Broadband spectral sources, such as arc lamps or gas-discharge lamps are still used in many lighting applications due to their high efficiency and other unique characteristics.
Lasers are measured with laser power meters. But how can you measure a broadband spectral light source?
In most cases, a thermal head is the logical choice. It has a relatively high damage threshold and a broadband spectral response. Depending on the gas used for the lamp, it will output wavelength in a broad spectrum. That means it needs to be measured with a device that is wavelength-independent.
Thermal sensors are very close to that ideal.
But what about low power lamps? Thermal heads can measure powers in the tens of mW, for the special 3A sensor down to tens of μW. But what about lower power?
In that case, you will have to use a photodiode detector.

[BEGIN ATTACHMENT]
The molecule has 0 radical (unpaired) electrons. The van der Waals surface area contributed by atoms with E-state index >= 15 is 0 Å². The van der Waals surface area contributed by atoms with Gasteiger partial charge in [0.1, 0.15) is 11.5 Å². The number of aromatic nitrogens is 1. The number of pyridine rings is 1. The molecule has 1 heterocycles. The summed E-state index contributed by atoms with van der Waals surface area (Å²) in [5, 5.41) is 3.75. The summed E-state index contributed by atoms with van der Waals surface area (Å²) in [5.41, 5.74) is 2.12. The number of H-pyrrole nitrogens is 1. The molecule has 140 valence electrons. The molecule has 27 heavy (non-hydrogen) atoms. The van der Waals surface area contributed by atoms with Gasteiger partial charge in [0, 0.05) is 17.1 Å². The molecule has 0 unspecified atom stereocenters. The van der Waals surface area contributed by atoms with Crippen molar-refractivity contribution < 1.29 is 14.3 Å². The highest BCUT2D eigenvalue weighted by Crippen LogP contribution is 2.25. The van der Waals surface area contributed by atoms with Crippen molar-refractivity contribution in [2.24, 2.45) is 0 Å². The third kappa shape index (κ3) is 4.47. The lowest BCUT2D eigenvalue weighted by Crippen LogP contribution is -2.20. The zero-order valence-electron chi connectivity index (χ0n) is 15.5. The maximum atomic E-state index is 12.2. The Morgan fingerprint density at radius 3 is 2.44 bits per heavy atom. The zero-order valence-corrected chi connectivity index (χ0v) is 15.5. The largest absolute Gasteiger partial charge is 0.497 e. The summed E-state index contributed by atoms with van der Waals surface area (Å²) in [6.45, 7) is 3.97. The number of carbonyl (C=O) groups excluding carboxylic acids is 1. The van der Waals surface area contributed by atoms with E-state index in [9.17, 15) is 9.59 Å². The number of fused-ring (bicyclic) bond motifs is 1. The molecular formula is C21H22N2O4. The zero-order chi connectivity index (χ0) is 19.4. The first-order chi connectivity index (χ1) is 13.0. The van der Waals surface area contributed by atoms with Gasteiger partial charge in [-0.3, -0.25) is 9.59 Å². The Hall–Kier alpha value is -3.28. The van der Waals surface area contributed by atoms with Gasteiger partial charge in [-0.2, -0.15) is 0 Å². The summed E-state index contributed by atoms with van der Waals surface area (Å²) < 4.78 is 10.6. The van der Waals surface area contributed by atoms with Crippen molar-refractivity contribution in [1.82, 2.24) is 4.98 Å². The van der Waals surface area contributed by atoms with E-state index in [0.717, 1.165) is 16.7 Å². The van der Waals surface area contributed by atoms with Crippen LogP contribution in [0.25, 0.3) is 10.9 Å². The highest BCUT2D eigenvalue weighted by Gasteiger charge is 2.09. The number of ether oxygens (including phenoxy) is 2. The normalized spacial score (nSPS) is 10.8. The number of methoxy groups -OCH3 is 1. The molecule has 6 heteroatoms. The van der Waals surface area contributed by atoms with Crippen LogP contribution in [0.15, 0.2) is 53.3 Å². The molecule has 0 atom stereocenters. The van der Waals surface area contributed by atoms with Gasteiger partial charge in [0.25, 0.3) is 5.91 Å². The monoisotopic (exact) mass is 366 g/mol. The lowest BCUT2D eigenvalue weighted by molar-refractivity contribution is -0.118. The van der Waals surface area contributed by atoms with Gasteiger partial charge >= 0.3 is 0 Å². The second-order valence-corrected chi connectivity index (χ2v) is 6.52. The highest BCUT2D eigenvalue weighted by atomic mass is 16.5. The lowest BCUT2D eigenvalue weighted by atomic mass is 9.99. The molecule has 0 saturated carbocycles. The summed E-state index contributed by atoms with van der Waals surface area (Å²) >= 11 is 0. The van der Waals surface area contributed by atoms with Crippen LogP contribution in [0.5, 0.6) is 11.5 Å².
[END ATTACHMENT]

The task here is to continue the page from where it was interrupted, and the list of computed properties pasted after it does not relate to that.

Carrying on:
The problem is that photodiodes’ response varies far more greatly with wavelength. This is fine for measuring single-wavelength lasers, but will make measuring broadband lamps quite difficult, if not impossible.
For that reason, Ophir developed a special filter that renders its photodiode PD300 sensor nearly flat. We call it the PD300-BB (BB for “broadband”).
In the unique case where your lamp is both low-power and UV, neither of these solutions will work.
(The PD300-BB sensor can only measure from 430 nm and higher.)
Fear not! Not all hope is lost.
If you know the wavelength spectrum emitted by your gas lamp, you can calculate the power. We can send you the spectral response curve of our photodiode sensors. Now take the two spectral graphs and multiply them to get your overall calibration factor.
This is not an exact science, and susceptible to error, but if it’s all you’ve got, it should work.
Of course, if you have a particular challenge, it’s always best to let us know. You never know when the solution will be easier than you thought!